Over the years, I have had the great pleasure of seeing five-time Grammy nominee Michael Feinstein perform so many times, that I’ve lost track of the number, but when I do, I am never disappointed. Saturday was no exception. That’s when I saw Feinstein perform with the Carmel Symphony Orchestra in “That’s Entertainment” at The Palladium at the Center for The Performing Arts in Carmel.
The concert was Feinstein’s first ever with the CSO, with music director Janna Hymes conducting. Having seen Feinstein perform numerous times before, I have also witnessed him perform solo, with piano accompaniment, trios, quartets, big bands and symphony orchestras, but it is the latter that really showcases his talent and the Great American Songbook songs and arrangements that are his specialty, if not his passion. And to their well-deserved credit, the CSO, under Hymes’s expressive baton, more than proved themselves with their lush, dynamic sound that complemented the artistry of world-class entertainer Feinstein.
Choosing songs for his set list that neatly reflected the show’s title, “That’s Entertainment,” Feinstein, who could easily teach a college course in music history, introduced each tune with facts and anecdotes about its origination. Often delivered with dry humor, the background information he provided only added to the enjoyment of each selection.
Setting the tone for the evening, Feinstein opened Act 1 with “That’s Entertainment” from the 1974 MGM documentary of the same title, paying tribute to music director-pianist-arranger John Oddo, who died on April 2. Informing the audience his long-time colleague was supposed to have performed at the concert, Feinstein sang “I Concentrate on You,” and “How Little We Know,” both arranged by Oddo. Alternating between upbeat numbers and ballads, Feinstein also sang Irving Berlin’s nearly century-old “I Love a Piano,” Cole Porter’s “Night and Day,” and George Gershwin’s “Fascinating Rhythm.”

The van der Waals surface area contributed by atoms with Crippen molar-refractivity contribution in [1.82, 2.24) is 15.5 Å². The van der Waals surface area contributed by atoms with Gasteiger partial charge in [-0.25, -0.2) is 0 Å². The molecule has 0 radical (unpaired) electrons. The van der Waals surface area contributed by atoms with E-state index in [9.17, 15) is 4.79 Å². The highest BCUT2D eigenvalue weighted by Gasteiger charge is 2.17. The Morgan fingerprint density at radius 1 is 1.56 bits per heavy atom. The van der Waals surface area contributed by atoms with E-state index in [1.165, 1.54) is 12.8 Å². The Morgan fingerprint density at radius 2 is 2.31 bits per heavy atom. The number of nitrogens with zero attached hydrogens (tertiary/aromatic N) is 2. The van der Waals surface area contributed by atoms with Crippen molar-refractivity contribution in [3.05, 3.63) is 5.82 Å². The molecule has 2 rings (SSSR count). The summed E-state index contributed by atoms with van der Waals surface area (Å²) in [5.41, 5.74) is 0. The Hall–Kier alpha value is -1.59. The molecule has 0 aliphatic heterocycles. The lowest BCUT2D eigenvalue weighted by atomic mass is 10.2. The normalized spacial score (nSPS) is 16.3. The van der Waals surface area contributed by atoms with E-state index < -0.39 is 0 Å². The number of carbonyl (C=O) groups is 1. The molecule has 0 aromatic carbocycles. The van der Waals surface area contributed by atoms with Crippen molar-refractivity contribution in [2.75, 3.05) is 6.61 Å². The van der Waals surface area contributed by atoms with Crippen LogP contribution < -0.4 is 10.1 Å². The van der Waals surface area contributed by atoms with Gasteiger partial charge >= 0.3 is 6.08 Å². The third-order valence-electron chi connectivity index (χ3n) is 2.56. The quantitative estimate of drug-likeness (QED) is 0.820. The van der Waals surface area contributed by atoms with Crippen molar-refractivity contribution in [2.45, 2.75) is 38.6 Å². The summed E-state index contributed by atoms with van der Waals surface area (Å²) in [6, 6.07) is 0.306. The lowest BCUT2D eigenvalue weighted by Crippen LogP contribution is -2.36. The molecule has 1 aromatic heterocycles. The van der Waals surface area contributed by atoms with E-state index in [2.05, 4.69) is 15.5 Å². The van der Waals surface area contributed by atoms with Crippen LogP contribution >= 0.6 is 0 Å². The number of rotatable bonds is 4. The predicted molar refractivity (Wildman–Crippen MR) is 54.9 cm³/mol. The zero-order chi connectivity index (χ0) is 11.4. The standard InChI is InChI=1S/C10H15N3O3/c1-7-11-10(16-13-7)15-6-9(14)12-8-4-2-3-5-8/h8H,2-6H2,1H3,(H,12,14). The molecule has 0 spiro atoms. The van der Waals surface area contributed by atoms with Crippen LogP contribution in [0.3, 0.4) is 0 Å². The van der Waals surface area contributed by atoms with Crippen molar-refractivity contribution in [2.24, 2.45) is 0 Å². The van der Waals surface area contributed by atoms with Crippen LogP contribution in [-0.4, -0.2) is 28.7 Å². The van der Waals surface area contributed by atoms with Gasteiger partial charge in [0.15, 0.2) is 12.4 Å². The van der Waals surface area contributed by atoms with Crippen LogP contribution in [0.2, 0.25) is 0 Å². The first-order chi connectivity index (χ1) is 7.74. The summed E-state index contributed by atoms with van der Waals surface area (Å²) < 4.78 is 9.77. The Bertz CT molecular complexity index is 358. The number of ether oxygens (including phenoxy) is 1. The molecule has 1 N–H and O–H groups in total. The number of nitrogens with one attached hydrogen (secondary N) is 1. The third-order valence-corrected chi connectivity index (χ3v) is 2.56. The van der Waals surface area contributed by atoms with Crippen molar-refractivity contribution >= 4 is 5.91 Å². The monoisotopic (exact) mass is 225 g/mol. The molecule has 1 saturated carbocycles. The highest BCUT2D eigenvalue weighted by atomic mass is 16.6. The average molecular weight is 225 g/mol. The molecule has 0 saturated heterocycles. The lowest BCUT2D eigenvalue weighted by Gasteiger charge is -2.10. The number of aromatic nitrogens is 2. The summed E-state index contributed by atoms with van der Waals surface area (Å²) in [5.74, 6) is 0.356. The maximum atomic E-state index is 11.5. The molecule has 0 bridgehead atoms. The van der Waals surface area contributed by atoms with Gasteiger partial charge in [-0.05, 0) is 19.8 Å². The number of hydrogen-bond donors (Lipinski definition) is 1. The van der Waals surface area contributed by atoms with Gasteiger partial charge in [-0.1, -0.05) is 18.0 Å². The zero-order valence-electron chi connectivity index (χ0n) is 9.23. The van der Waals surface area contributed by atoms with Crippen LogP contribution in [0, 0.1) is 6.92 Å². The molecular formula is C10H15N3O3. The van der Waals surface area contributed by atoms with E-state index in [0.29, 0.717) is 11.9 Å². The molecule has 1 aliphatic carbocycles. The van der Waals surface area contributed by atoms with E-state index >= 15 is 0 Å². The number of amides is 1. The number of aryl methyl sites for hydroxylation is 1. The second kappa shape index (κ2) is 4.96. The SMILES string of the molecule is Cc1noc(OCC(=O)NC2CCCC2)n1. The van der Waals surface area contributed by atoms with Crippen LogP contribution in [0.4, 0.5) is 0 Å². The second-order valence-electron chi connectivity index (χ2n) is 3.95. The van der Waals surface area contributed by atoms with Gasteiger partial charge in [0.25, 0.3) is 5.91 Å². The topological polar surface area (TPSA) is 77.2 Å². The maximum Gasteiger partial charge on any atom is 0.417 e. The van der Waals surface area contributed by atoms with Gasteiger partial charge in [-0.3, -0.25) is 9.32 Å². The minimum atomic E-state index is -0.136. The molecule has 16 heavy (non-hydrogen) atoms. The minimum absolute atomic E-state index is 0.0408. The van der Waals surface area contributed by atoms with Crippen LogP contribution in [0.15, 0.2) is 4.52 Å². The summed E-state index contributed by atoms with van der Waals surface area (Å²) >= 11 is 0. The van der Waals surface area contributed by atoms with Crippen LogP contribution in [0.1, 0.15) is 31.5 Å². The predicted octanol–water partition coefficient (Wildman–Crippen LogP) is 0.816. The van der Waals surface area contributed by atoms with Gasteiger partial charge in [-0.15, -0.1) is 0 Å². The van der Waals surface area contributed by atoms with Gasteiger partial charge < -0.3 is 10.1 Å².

A highlight of the first act was a performance by 2016 Songbook Academy Finalist All-Star and Inspiration Award winner Sam Mulligan from Mount Zion, Illinois who sang a moving rendition of Charlie Chaplin’s “Smile.”
“Hooray for Hollywood,” from the 1937 film “Hollywood Hotel,” with lyrics by Johnny Mercer, was Feinstein’s opening selection for Act 2. Singing in his signature style featuring a delivery with a dreamy quality, he also sang Richard Rodgers “Isn’t It Romantic?” “The Way you Look Tonight” by Dorothy Fields and Jerome Kern, Jerry Herman’s “I Won’t Send Roses.” Radiating joy, Feinstein and the orchestra were potent together in “Alexander’s Ragtime Band,” another Irving Berlin classic. Concluding the concert on a poignant note, he sang “Somewhere” from “West Side Story” and appropriately, for an encore, he beautifully interpreted “Softly as I Leave You,” made famous by Frank Sinatra.
Another impressive performance from a Songbook Academy All-Star was 2017 participant Caleb Freeman, who won the Celebration Award. Standing out in Act 2, he sang a powerful rendition of “Who Can I Turn To?” from the musical “The Roar of The Greasepaint — The Smell of the Crowd.”
Feinstein’s collaboration with the Carmel Symphony Orchestra and the appearance of the Songbook Academy All-Stars was a reminder of how very fortunate we are in Central Indiana to have in our midst, the renowned artistic director of the Center for the Performing Arts, the accomplished local orchestra, which is one of its resident companies, and the American Songbook Foundation headquarters. It’s a pretty heady set of circumstances and resources that should not be taken for granted.